European merger reviews will be one of the many areas dramatically affected by Brexit, which British Prime Minister Theresa May began Wednesday, March 29, by signing documents that formally initiate the U.K.'s exit from the European Union.
One of the most likely victims will be the "one-stop-shop" for merger notifications that has streamlined merging parties' paperwork submissions to the EU's 28 member states. The EU merger framework has also simplified the merger review process, allowing many deals to be subject to review by the regulators at the European Commission as their primary merger enforcer. Now deals affecting Europe are likely to be subject to simultaneous, full-blown reviews by both the U.K.'s Competition and Markets Authority (CMA) as well as the EC.
Formal submission of the U.K. intent to leave the EU, filed nine months after British voters chose to leave the union, triggers a two-year negotiation over terms of the separation, including how merger reviews and other competition issues will be dealt with when the exit becomes effective in April 2019.
A group of experts in EU and U.K. competition practice laid out the merger review issues that will have to be resolved and made a few predictions about what will ultimately be decided during a panel discussion Wednesday as part of the American Bar Association's spring antitrust conference in Washington.
"It's a big day for Brexit and it's also a sad day," said Matthew Hall of McGuireWoods LLP's Brussels office. "The process is running. Nobody knows where we're going to end up."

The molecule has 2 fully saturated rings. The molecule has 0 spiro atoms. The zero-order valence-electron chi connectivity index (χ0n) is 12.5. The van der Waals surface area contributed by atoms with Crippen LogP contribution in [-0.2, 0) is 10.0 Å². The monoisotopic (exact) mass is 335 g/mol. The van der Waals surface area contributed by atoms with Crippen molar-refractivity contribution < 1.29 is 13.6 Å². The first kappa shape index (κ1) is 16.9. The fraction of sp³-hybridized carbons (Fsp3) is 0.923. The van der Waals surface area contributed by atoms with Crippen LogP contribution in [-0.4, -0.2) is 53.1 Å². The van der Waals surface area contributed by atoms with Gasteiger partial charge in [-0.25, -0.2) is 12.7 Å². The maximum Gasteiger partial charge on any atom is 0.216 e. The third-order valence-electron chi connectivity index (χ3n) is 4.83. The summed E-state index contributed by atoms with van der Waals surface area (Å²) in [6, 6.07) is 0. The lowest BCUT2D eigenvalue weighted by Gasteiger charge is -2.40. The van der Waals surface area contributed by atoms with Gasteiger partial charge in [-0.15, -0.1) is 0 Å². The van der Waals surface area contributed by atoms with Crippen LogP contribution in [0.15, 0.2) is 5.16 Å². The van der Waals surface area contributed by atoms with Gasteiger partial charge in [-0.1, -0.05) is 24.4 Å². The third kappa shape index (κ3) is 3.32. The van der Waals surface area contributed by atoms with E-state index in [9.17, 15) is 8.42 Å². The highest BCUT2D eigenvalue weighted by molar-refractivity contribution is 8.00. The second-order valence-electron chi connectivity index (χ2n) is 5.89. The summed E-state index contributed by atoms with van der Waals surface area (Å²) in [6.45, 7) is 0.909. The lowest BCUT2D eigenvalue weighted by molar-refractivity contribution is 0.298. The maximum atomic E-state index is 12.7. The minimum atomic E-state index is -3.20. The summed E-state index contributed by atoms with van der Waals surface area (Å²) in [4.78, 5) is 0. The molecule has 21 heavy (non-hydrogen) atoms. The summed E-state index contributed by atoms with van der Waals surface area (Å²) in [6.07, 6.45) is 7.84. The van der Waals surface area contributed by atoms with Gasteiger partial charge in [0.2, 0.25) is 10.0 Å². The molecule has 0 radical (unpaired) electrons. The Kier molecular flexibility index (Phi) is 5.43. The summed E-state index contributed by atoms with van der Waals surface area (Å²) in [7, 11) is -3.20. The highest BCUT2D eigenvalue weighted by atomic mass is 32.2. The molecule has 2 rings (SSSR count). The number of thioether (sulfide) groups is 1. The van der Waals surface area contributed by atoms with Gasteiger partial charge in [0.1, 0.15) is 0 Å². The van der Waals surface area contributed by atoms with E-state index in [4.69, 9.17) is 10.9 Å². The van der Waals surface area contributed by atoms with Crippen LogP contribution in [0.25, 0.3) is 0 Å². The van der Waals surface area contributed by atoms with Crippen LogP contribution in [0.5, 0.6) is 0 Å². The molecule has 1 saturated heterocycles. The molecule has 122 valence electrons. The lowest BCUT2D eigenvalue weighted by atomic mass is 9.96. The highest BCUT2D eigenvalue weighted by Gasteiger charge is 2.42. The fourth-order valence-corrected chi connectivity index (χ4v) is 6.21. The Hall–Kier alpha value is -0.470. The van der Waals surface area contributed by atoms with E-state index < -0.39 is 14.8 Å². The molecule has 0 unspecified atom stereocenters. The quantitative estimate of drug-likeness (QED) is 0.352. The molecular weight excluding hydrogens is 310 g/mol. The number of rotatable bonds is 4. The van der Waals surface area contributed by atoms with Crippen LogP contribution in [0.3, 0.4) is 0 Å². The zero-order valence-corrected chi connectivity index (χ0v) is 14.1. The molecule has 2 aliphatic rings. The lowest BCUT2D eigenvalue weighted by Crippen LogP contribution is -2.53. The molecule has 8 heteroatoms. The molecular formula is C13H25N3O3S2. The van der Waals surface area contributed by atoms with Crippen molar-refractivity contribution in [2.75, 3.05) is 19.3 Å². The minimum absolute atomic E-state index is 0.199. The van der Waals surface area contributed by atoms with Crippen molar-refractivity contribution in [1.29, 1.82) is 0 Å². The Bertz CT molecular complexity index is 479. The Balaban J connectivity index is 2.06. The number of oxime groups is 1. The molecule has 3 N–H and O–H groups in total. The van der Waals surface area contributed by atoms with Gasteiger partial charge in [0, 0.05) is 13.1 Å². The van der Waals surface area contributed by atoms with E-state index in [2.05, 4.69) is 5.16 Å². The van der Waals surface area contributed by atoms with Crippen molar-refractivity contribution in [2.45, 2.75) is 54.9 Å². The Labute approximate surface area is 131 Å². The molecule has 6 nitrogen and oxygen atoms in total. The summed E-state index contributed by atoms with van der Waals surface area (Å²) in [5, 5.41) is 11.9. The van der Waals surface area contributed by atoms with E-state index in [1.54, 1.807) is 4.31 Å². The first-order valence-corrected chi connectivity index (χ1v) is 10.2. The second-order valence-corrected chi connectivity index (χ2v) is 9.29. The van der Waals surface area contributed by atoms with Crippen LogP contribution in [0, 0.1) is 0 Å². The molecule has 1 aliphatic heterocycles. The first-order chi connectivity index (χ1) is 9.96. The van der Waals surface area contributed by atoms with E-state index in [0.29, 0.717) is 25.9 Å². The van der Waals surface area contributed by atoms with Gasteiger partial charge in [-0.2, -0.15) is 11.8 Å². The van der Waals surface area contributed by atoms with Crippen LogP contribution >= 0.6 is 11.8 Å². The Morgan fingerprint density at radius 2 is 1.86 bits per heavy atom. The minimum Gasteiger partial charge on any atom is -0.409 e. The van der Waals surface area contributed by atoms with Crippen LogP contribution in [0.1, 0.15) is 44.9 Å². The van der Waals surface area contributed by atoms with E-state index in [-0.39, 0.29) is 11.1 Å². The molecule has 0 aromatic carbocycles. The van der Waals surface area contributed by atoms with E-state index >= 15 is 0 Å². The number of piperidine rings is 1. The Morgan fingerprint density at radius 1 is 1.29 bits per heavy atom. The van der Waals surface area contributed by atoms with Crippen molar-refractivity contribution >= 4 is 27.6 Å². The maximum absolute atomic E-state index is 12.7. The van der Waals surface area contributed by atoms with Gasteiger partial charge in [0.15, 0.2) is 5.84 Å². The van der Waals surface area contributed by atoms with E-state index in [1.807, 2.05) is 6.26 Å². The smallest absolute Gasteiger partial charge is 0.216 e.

A big concern for merging parties will be the obvious change to the referral system for merger reviews. The current system spells out what issues will be the responsibility of the European Commission and what will be up to a member nation's competition authority, noted Sheldon Mills, CMA senior director, mergers. The referral mechanism now parses out the duties of the EC and the U.K. officials and there are safeguards to make sure that the two enforcers are not looking at the same issues. "Brexit means that will change," Mills said.
There is hope, at least when it comes to mergers, that negotiators will preserve much of the current EC framework.
The U.K. may keep current rules on the books until there's a need to change them, said Philip Lowe of FIT Consulting's Brussels office.
The "one-stop-shop" for merger reviews, much appreciated among businesses doing deals, is likely to be a casualty, however, said James Modrall of Norton Rose Fulbright LLP's Brussels office.
Even if the review process otherwise stays the same, merging companies will likely need to file merger notifications in both London and Brussels, Modrall said, noting that the CMA is expecting a 50% increase in notifications due to Brexit. "That's a burden on the CMA and a burden on business, although it will be good for competition lawyers," he said.
The added workload may force the U.K. to alter the multiple thresholds it has for requiring a merger review, including deal size and market share. "Something has to give," CMA's Mills said. Perhaps the U.K. will implement a hybrid system that gives it more discretion on when to launch an investigation, he suggested.
Mills said he is skeptical that the U.K. and the EC will have crafted the formal agreement on merger control in time for the 2019 separation. Instead, the jurisdictions will likely rely on informal memoranda of understanding when separation first occurs.